Thomas de Maizière is convinced Germany does not need a new immigration law. But outside the center-right, many are in favour of making it easier for foreign nationals to enter the labour market, where they are urgently needed. EURACTIV Germany reports.
Germany’s Minister of the Interior has a new term for migration: ‘Need-based management’. Using this kind of language, De Maizière intends to allow more people to enter the country, who belong to occupational groups with a skills shortage.
The CDU politician’s plan comes in the face of a steadily aging population in Germany.
Already, around 70 occupational groups lack employees with appropriate skill sets, De Maizière said at an immigration congress in Berlin organised by his ministry.
The Interior Minister cited a study published by the Bertelsmann Foundation at the end of March, which showed that in 2050, only 29 million people will be of working age, compared with today’s 45 million. Without immigration this gap “cannot be closed”, the report says.
As a result, it seems clear that if Germany wants its economy to remain strong, immigration is necessary.
Demtrios Papademetriou from the Washington-based Migration Policy Institute said, “Today, we are all affected by the migration issue, because the labour market concerns us all.”
In this “new migration age for Europe and Germany”, the migration researcher wrote, that means not only letting people in the country, but also supporting them.
Winning the hearts of migrants
But on this issue, many critics see room for improvement in Germany, especially regarding the integration of other religious groups, such as Muslims.
“Something that still falls short in all legal and political measures is the effort to win the hearts of migrants,” said Nihat Sorgeç from the educational institute BWK, in Berlin. Much remains to be done in a society, in which it is becoming increasingly difficult for Muslim youths to find an apprenticeship position.
Many people who come into Germany from outside the EU do not feel welcome, let alone integrated and supported.
Some experts say this is due to the fact that their immigration process is still regulated by a variety of often confusing guidelines.
It remains unclear and far too complicated, he explained, to figure out individual cases regarding family reunification, residence and working permits, citizenship or income requirements.
Germany needs hundreds of thousands of immigrants from third countries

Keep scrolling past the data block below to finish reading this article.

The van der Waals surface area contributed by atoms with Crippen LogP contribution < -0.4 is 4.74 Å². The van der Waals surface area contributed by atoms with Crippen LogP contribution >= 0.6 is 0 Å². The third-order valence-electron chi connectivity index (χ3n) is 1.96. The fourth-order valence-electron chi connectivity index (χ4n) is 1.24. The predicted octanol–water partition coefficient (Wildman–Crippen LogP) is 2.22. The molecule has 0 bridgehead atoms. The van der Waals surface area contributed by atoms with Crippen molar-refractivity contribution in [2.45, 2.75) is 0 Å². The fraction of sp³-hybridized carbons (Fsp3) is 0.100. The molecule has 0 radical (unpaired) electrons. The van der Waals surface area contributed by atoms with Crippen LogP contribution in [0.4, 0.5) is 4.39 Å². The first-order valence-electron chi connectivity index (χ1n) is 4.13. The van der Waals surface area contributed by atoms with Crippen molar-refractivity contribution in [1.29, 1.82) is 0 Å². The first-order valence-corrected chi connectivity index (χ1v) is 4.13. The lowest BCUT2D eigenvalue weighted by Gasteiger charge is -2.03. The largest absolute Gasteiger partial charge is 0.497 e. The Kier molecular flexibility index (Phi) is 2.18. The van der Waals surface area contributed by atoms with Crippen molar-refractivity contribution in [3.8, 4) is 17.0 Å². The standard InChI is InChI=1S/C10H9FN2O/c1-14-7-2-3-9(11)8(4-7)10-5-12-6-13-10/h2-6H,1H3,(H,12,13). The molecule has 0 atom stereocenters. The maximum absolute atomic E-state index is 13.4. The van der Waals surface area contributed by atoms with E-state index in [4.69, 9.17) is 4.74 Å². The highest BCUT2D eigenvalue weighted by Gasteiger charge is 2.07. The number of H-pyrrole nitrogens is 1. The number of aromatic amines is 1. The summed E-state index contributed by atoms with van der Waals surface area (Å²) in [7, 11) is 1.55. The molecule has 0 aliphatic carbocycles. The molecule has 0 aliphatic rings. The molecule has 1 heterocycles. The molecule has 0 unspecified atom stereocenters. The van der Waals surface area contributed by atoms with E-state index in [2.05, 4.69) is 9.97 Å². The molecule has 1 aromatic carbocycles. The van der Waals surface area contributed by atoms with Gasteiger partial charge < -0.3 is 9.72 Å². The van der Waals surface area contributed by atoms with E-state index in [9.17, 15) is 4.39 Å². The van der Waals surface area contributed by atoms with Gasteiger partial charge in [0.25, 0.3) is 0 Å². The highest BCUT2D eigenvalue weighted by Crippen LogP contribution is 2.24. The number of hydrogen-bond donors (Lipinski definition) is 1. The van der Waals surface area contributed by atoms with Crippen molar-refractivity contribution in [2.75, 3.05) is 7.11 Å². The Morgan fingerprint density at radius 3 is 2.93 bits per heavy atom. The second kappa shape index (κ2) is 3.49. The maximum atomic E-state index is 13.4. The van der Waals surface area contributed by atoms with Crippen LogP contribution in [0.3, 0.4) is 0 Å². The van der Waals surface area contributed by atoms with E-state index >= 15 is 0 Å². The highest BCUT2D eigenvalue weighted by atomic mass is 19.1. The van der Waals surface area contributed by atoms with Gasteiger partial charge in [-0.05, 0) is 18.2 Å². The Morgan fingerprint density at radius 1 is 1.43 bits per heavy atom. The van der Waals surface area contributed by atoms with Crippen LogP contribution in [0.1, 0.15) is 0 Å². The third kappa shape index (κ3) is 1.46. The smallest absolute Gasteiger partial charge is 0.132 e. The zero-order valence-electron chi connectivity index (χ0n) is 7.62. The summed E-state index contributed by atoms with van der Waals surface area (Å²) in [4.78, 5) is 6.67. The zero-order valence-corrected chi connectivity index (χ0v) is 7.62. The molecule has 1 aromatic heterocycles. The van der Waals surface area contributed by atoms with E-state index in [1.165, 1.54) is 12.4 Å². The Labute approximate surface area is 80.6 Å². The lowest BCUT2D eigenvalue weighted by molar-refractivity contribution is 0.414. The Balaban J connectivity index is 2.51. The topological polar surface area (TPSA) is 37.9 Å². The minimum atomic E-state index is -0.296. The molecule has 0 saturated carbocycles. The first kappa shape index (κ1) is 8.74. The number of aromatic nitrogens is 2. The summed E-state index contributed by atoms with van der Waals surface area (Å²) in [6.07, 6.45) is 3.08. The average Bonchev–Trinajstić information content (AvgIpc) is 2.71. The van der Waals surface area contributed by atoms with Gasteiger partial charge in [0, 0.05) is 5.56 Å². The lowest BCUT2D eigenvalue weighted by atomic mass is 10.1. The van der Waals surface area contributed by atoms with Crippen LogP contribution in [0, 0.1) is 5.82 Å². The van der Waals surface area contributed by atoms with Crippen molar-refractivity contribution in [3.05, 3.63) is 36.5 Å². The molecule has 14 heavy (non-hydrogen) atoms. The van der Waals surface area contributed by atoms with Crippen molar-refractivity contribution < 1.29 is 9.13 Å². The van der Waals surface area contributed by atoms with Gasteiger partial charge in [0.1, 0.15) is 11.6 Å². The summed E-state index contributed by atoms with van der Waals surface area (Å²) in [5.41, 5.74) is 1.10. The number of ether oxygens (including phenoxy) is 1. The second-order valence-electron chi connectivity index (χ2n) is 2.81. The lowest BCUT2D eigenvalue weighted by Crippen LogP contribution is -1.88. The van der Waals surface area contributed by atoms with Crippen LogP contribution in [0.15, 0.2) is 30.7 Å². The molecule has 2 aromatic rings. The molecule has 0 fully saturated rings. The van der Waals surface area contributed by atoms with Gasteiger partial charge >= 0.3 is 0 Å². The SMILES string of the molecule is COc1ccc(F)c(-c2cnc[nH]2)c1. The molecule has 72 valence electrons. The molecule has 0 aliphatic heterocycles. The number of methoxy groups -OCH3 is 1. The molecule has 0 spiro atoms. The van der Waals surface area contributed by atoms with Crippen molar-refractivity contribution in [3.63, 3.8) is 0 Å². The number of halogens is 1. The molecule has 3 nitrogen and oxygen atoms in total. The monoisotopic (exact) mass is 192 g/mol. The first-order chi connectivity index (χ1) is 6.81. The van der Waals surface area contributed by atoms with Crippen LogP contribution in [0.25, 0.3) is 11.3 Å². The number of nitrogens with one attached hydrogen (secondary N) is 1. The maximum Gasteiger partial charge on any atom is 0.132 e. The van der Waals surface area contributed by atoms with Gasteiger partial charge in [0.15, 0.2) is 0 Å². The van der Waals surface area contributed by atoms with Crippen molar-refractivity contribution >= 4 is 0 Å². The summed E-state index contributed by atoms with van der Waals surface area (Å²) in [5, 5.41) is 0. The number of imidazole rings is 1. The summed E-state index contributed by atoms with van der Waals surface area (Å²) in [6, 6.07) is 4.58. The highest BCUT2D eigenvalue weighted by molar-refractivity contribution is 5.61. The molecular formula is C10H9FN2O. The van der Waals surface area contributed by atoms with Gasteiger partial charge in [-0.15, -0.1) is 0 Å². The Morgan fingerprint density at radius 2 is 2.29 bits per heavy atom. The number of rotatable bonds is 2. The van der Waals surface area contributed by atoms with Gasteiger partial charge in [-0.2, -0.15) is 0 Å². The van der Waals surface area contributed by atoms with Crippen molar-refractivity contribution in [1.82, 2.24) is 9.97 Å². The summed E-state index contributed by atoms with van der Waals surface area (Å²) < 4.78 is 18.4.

Still, according to the Bertelsmann Foundation, Germany will rely on between 276,000 and 500,000 immigrants per year over the next few decades.
Of the 1.23 million people who immigrated in 2013, around 60% came from European countries.
But as soon as the economic situation in countries like Greece, Italy or Spain has recovered, they could return to their home countries.
Third country nationals currently make-up the smallest share of immigrants – 140,000 people in 2013, according to the Bertelsmann Foundation.
In light of these numbers, the Social Democratic Party (SPD) is calling for a new immigration law with simpler and more understandable rules. “The immigration law will come. During the next legislative period at the latest,” the SPD’s faction chairman, Thomas Oppermann, emphasised.
“Well-trained employees from third countries should have the opportunity to immigrate legally, instead of entrusting their savings to criminal trafficking networks,” Oppermann stated. To do this, transparent rules are needed, he said.
Like the SPD, the Green Party also supports a new law on immigration. Foreign students, apprentices, asylum seekers and tolerated resident aliens should be able to change their legal status of residence at their own request and move freely within the labour market. That should also mean that educational degrees and professional qualifications are recognised without the bureaucratic red tape.
Status change unthinkable for illegal immigrants
But so far, the centre-right alliance does not put much stock in these arguments. It believes legal changes or simplification, alone, will not be enough to attract significantly more skilled workers into the country.
People who have come to Germany illegally and could, in principle, imagine living in the country long-term, would still be barred from the possibility of helping reduce part of the skills shortage. De Maizière emphasised again that, on principle, he rejects the possibility of changing the status of such people.
Instead, the government and economy should do more targeted “immigration marketing” abroad. “We must do targeted advertising for our country in the areas where we want them to come from,” de Maizière said.
More important measures include increasing interest in the German language abroad and informing citizens better about immigration paths.
In this way, the future of hundreds of thousands of refugees and illegal immigrants, seeking shelter in Germany, remains uncertain. Similarly, the answer to the question as to whether enough migrants will have alleviated the skills shortage in a few decades also remains unanswered.
The German government established a committee in 2014 to investigate the effects of so-called "poverty immigration" from Bulgaria and Romania, amid complaints from overburdened cities.
After Bulgaria and Romania’s EU accession on 1 January 2007, most EU countries lifted the restrictions to their labour markets to workers from these countries.
But restrictions remained in Austria, Belgium, France, Germany, Ireland, Luxembourg, Malta, the Netherlands and the UK.
These countries required Bulgarian and Romanian citizens to have work permits before entering their territory.
According to the Bulgaria and Romania accession treaties, of 1 January 2014 those restrictions are entirely lifted everywhere in the Union.